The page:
Effect of the inhibition of caspase-3, -7, -8 and -9 expression on taxane induced cell death
Employing RNA interference, we assessed the effect of specific inhibition of caspase-3, -7, -8 and -9 expressions on cell death induction by taxane application.
After 48 h of incubation with taxanes at death-inducing concentrations (100 nM), inhibition of caspase-3 expression (81%) resulted in an approximately 6-fold increase in the number of surviving SK-BR-3 cells. For both taxanes, it represents a statistically significant increase from about 2% to 12-14% of the number of cells cultured without taxane. The inhibition of caspase-7 expression (81%) resulted in an approximately 4-fold increase in the number of surviving SK-BR-3 cells after 48 h of incubation. It again represents a statistically significant increase (from about 2% to 7-8%). After 96 h, the effect of the inhibition of caspase-3 and caspase-7 expression was similar or even more pronounced. On the other hand, we did not detect any significant effect of caspase-8 (94%) or caspase-9 (70%) suppression on cell death induction by taxanes in SK-BR-3 cells (Figure 4B).
Concerning MCF-7 cells, inhibition of caspase-7 expression (81%) increased the number of surviving cells by approximately 2-fold after 48-h incubation with taxanes at death-inducing concentration (300 nM). It was a statistically significant increase from about 20% to about 40% of the number of cells cultured without taxane. After 96 h, the effect of the inhibition of caspase-7 expression was very similar. We did not detect a significant effect of caspase-8 (89%) and caspase-9 (61%) suppression on taxane-induced cell death in MCF-7 cells. Perhaps there was a slight, although insignificant, increase of the number of surviving cells linked to the inhibition of caspase-9 expression (Figure 4B).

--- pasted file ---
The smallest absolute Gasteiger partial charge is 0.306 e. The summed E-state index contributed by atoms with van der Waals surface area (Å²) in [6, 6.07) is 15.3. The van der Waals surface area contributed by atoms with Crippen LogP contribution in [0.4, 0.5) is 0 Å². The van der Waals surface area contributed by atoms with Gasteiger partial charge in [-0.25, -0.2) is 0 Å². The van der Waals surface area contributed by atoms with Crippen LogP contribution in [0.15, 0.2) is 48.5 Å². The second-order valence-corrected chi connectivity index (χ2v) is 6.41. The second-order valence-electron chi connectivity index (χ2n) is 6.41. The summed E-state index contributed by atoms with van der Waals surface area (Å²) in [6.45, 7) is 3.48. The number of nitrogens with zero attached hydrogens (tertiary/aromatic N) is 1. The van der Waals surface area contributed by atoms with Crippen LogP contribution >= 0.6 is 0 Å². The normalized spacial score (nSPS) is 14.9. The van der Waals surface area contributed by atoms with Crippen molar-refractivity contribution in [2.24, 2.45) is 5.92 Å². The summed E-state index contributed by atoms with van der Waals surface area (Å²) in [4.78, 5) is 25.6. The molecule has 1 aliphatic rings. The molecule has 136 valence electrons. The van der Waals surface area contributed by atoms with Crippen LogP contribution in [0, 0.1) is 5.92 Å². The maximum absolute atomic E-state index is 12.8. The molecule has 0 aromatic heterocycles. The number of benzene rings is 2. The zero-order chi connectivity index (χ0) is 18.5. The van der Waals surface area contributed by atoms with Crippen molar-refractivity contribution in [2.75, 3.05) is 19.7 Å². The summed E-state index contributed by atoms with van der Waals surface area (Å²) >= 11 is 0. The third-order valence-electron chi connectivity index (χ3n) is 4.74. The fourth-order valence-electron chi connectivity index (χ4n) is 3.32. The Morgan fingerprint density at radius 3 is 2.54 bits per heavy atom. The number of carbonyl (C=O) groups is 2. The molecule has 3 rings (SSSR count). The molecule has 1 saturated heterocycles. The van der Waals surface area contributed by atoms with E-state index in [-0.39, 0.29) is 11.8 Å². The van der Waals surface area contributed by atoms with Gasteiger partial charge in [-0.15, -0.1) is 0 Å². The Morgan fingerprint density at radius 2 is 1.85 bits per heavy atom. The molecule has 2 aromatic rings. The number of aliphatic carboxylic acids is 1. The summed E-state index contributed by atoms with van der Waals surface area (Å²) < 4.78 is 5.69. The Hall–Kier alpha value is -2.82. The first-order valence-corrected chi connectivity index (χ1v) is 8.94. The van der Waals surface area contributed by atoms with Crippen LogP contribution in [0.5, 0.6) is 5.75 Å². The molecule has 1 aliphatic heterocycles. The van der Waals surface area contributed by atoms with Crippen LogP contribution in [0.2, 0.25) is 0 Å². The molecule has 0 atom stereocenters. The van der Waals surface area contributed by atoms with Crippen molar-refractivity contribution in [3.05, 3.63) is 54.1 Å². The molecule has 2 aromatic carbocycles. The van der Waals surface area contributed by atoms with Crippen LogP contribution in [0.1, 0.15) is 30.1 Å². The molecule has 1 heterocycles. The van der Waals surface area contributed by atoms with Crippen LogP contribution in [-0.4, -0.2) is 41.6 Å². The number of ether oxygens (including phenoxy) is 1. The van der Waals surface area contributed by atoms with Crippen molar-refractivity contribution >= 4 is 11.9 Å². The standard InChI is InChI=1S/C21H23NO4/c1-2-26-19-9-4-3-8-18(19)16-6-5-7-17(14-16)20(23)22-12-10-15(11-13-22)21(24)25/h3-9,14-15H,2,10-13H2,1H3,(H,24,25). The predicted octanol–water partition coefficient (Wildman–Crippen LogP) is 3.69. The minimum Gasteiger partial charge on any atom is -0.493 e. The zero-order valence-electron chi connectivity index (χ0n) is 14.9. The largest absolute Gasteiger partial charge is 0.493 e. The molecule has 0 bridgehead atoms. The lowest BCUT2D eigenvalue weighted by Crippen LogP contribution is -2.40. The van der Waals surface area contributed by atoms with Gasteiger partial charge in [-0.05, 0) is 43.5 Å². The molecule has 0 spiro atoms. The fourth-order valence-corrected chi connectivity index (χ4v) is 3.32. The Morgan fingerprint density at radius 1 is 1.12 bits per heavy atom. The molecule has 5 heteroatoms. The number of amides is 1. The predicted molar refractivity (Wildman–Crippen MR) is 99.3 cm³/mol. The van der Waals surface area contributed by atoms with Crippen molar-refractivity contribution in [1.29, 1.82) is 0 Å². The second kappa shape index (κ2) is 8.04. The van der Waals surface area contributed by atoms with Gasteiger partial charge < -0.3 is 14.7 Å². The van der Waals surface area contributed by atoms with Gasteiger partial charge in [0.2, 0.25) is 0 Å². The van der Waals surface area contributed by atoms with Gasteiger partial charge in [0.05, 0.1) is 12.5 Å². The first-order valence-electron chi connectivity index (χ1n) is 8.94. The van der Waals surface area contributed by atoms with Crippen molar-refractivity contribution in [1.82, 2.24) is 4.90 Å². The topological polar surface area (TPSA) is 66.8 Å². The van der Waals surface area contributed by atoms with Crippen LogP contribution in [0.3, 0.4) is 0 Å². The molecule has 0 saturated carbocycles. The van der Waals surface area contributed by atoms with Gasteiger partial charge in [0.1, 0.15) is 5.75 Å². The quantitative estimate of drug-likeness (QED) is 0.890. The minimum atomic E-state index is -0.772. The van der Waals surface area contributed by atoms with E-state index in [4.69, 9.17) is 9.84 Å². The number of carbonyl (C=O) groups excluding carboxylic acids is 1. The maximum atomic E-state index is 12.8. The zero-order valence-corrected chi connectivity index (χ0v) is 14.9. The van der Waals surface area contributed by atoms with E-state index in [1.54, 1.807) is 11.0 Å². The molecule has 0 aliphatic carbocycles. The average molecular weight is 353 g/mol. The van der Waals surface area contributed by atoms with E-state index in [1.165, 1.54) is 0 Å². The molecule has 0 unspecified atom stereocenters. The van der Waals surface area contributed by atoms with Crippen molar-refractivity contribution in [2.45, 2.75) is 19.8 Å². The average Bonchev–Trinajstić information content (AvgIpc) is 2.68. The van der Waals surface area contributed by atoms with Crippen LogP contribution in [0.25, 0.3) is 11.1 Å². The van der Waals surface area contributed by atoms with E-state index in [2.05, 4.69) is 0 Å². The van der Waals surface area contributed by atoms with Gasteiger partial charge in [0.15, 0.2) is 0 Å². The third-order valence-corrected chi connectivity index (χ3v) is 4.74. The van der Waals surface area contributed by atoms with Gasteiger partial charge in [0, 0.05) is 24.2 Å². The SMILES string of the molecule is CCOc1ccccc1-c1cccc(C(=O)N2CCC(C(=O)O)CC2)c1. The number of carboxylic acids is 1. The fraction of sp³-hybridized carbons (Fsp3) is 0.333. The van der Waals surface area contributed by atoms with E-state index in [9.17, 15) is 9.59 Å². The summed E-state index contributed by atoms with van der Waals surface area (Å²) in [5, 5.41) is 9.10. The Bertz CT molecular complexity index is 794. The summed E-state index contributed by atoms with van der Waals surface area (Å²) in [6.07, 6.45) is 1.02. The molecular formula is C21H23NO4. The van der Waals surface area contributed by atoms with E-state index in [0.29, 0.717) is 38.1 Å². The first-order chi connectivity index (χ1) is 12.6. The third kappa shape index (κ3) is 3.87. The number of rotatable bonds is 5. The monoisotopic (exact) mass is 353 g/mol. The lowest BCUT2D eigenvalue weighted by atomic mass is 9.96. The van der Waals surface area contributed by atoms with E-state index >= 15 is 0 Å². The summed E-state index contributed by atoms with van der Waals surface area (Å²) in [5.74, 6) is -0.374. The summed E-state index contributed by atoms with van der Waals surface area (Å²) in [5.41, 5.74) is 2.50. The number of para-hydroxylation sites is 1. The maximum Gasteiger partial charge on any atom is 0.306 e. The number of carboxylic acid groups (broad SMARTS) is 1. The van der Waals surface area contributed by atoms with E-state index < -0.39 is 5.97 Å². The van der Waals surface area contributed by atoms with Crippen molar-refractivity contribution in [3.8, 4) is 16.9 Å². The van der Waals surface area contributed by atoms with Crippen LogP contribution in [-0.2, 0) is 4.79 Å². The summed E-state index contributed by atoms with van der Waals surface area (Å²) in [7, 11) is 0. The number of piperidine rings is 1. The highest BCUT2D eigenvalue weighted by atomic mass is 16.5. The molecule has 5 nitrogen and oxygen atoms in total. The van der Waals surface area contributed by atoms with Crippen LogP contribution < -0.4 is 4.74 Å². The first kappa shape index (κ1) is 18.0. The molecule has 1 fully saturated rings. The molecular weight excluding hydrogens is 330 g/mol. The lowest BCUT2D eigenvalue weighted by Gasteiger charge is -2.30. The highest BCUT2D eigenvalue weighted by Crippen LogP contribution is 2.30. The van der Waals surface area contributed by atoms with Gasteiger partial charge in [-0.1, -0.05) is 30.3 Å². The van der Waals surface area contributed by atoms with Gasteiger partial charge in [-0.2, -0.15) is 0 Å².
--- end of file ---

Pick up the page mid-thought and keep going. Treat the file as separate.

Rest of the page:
Effect of the inhibition of caspase-8, -9, -3 and -7 expression on taxane induced activation of caspase-8, -9, -3, -7
After 36-h incubation of SK-BR-3 cells with taxanes at death inducing concentration (100 nM), subsequent western blot analysis showed significantly decreased cleavage of caspase-8, -9 and -7 due to inhibition of caspase-3 expression. Decreased cleavage of caspase-3 was observed in response to inhibition of caspase-7 expression. Decreased cleavage of caspase-9 was seen in response to inhibition of caspase-8 expression and decreased cleavage of caspase-3 and -7 linked to inhibition of caspase-9 expression (Figure 5A).
Concerning MCF-7 cells after 36 h of incubation with taxanes at death-inducing concentration (300 nM), inhibition of caspase-7 expression did not significantly affect the cleavage of caspase-9 but it slightly affected the cleavage of caspase-8. Inhibition of caspase-8 expression did not affect the cleavage of caspase-9 and -7. Inhibition of caspase-9 expression did not affect the cleavage of caspase-8, but it significantly decreased the cleavage of caspase-7 (Figure 5B).
Effect of taxanes on mitochondrial membrane potential (Δψm)
We employed [DiOC6(3)] staining and subsequent flow cytometry to assess the effect of taxanes on mitochondrial membrane potential (Δψm).